Study connects cocaine to judgement errors
“The 50 substance abusers had a much more difficult time predicting loss than the healthy participants.”
Making the choice
The researchers mainly compared a person’s ability to foresee a loss and their behavior surrounding it with the risk of the loss actually happening. This comparison is known as Reward Prediction Error. This type of measurement can also indicate whether a person has learned from past behavior, or if he or she will choose to ignore past consequences and take the same actions. In the instance of cocaine users, the researchers found that they may act ignorantly, but the behavior may not be deliberate. Past research has proved that whether people can anticipate if they may benefit or suffer from something has to do with the levels of dopamine in the brain, a chemical that is associated with feelings of pleasure and satisfaction. When a person gains or loses something, those levels of dopamine rise and fall, respectively. The National Institute on Drug Abuse noted that there is one part of the brain that is strongly stimulated by cocaine. This portion is known as the ventral tegmental area. Nerves in this area reach to another part of the brain called the nucleus accumbens, which is associated with reward-seeking behavior. When a person is rewarded for something, dopamine in this part of the brain is increased, causing greater neural activity. Normally, the dopamine moves through the brain and is removed. However, cocaine causes the dopamine to linger and build, causing a greater sense of euphoria, which makes the drug incredibly addictive. The researchers from Mount Sinai used 75 participants in their study. Fifty of the people were cocaine users, and the other 25 were not. The study authors recorded the brain activity of these people using an electroencephalography, which is a brain scan that can detect any electrical activity that goes on within the brain. When the brain attempts to process a thought, neurons fire in the brain, and they create electrical activity. While participants played a gambling game, the researchers measured the activity in their brains. The game went through a series of trials and asked people to anticipate whether they would win or lose money on each.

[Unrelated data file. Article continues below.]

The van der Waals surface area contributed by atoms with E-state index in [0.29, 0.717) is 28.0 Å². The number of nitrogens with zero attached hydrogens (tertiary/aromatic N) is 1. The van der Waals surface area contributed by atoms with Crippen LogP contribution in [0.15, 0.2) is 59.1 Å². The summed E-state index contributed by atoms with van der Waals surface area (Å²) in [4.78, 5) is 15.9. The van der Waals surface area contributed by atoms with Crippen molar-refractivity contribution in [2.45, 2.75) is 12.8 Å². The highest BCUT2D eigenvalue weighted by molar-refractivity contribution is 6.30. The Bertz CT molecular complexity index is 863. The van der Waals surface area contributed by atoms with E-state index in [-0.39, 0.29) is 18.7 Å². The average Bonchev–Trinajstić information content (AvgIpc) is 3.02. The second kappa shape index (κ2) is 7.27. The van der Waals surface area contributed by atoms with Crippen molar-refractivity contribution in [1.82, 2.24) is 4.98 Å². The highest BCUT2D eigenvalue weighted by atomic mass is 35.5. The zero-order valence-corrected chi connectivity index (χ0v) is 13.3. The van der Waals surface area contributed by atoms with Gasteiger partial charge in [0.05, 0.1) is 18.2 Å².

The wrong prediction
The researchers found that the cocaine users performed significantly worse than the participants who did not abuse drugs. The 50 substance abusers had a much more difficult time predicting loss than the healthy participants. The results suggest that people who abuse cocaine may be more likely to have difficulty foreseeing these losses and possible consequences for their actions compared to people who do not abuse drugs. Cocaine users may also have difficulty noting the differences between expected and unexpected outcomes regarding loss. Being able to detect the differences is crucial to a person’s learning and decision making abilities. So, if a person who is abusing cocaine cannot detect these two differences, he or she may make the same mistakes again or not be remorseful, much less cognizant of, the consequences. The study authors also asked the participants about their drug use. They found that half of the cocaine users had not used the substance in the preceding 72 hours and half had. Those who admitted to using the drug in the past 72 hours had higher electrical activity when they guessed correctly about a loss, which was similar to participants who did not use any drugs. Users who had actually stopped using cocaine for the past 72 hours did not experience the same effect. This is the first time that a study has looked at users’ expected gains and losses in context to drug addiction. They noted that because the results suggested that drug users may have issues foreseeing losses, it may help future researchers detect who is vulnerable to relapsing or developing an addiction.
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